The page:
When our buckets gave out mid-row, Freddie stopped the rhythm, looked at me, and turned his bucket upside down. “Me too,” I said. “I’ll bring back enough to finish the rows.”
When I got to the truck, there was dad, slumped in the shadow of the pickup, drenched in sweat, clutching his chest, grimacing, breathing all constricted like he was in an iron maiden, like if he exhaled he’d be pricked in a hundred places.
“Freddie!” I yelled across the trees. “Help!” He came running.
“Heart.” Dad croaked the word.
“Take the truck. Call an ambulance,” Freddie said in a foreign indistinct voice.
I called an ambulance from the convenience store, drove back, and waited by the path to direct the paramedics. When they arrived, I took off. Once I neared the field, I saw this single shape in the grass where I’d left dad. And there was Freddie, supporting my father, letting him lean against his chest. His arms were around my dad, and the two were gently rocking. Freddie’s eyes were closed, and his lips were moving.
The paramedics whisked dad into the truck and told me to hop in. The last I saw Freddie, he was standing in a cloud of dust with his hands in his pockets.
Months later, we drove all over the mountain searching for him. Dad never got his name. I thought of suggesting “Freddie Mercury,” but who would believe that? We never found him, so he never got paid. Dad felt bad about that. When we gave up looking, dad said, “Must’ve been my angel,” and laughed, but he said it sorta sarcastic, like he wasn’t sure whether or not it was a joke.
This kid at school was telling me there’s some secret to rock n’ roll, and when people get too close to figuring it out, something happens, and they get knocked off, somehow. Another kid blamed the FBI. I’m not sure why the government would want to take out guys like Elvis or Buddy Holly. Jim Morrison, John Lennon, maybe, but not those guys. Then I heard Freddie had AIDS, and next thing you know, he was dead.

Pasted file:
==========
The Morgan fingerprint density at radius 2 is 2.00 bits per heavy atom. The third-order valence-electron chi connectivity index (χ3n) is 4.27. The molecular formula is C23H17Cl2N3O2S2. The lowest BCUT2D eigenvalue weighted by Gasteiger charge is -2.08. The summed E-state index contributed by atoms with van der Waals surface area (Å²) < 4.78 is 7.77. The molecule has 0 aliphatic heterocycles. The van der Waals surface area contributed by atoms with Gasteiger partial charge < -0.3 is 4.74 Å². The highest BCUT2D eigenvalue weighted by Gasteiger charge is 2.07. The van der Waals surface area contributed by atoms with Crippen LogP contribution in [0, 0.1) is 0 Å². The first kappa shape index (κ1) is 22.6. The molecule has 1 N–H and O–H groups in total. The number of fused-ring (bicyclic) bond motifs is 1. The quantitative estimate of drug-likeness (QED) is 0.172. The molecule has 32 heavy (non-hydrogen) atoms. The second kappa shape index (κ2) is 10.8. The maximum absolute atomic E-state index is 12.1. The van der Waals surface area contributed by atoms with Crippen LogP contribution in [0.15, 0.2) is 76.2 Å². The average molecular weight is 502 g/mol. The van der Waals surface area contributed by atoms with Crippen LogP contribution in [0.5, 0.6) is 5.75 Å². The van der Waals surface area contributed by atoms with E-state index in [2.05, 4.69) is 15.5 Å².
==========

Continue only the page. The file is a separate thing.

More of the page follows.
But he must’ve done something in all that time between then and his last concerts in Budapest and England?
All I know is, when I hear “Somebody to Love,” I smell pine and Fraser Fir. I can feel grains of nitrogen wedged under my fingernails. I can see moustached Freddie cradling my dad in his arms, and dad looking not so scared as you might think. And I get a chill—like when you been working, sweating in the heat, and a late afternoon breeze hits you all over.
About the Author:
Dean Marshall Tuck is a writer of fiction, an advisory editor for Tar River Poetry, an English instructor at East Carolina University, and a performing singer/songwriter: www.deantuck.com. His work has been featured in Night Train, elimae, and in IBX Lifestyles Magazine.
About the Artist:
Gay Degani is the content editor at Smokelong Quarterly. She has had three of her flash pieces nominated for Pushcart consideration and won the 11th Annual Glass Woman Prize. Her suspense novel, What Came Before, was published in 2014. Founder and editor emeritus of Flash Fiction Chronicles, she blogs at Words in Place where a complete list of her published work can be located.